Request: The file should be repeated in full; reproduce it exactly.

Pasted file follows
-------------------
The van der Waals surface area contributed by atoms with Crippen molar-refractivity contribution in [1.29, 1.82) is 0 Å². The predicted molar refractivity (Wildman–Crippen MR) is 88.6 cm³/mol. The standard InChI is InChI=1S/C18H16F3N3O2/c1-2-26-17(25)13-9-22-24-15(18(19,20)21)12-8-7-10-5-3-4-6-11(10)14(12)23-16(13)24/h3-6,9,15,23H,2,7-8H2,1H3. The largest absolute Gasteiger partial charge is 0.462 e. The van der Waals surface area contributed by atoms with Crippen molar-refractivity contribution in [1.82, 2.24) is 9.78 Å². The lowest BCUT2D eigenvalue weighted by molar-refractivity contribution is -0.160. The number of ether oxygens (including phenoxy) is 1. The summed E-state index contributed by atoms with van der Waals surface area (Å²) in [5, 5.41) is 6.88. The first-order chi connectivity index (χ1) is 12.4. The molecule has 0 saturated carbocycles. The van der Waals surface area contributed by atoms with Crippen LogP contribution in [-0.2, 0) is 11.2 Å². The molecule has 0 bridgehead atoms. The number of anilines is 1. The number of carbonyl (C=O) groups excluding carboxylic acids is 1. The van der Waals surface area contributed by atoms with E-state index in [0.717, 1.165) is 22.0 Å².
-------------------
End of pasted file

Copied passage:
The van der Waals surface area contributed by atoms with Crippen molar-refractivity contribution in [1.29, 1.82) is 0 Å². The predicted molar refractivity (Wildman–Crippen MR) is 88.6 cm³/mol. The standard InChI is InChI=1S/C18H16F3N3O2/c1-2-26-17(25)13-9-22-24-15(18(19,20)21)12-8-7-10-5-3-4-6-11(10)14(12)23-16(13)24/h3-6,9,15,23H,2,7-8H2,1H3. The largest absolute Gasteiger partial charge is 0.462 e. The van der Waals surface area contributed by atoms with Crippen molar-refractivity contribution in [1.82, 2.24) is 9.78 Å². The lowest BCUT2D eigenvalue weighted by molar-refractivity contribution is -0.160. The number of ether oxygens (including phenoxy) is 1. The summed E-state index contributed by atoms with van der Waals surface area (Å²) in [5, 5.41) is 6.88. The first-order chi connectivity index (χ1) is 12.4. The molecule has 0 saturated carbocycles. The van der Waals surface area contributed by atoms with Crippen LogP contribution in [-0.2, 0) is 11.2 Å². The molecule has 0 bridgehead atoms. The number of anilines is 1. The number of carbonyl (C=O) groups excluding carboxylic acids is 1. The van der Waals surface area contributed by atoms with E-state index in [0.717, 1.165) is 22.0 Å².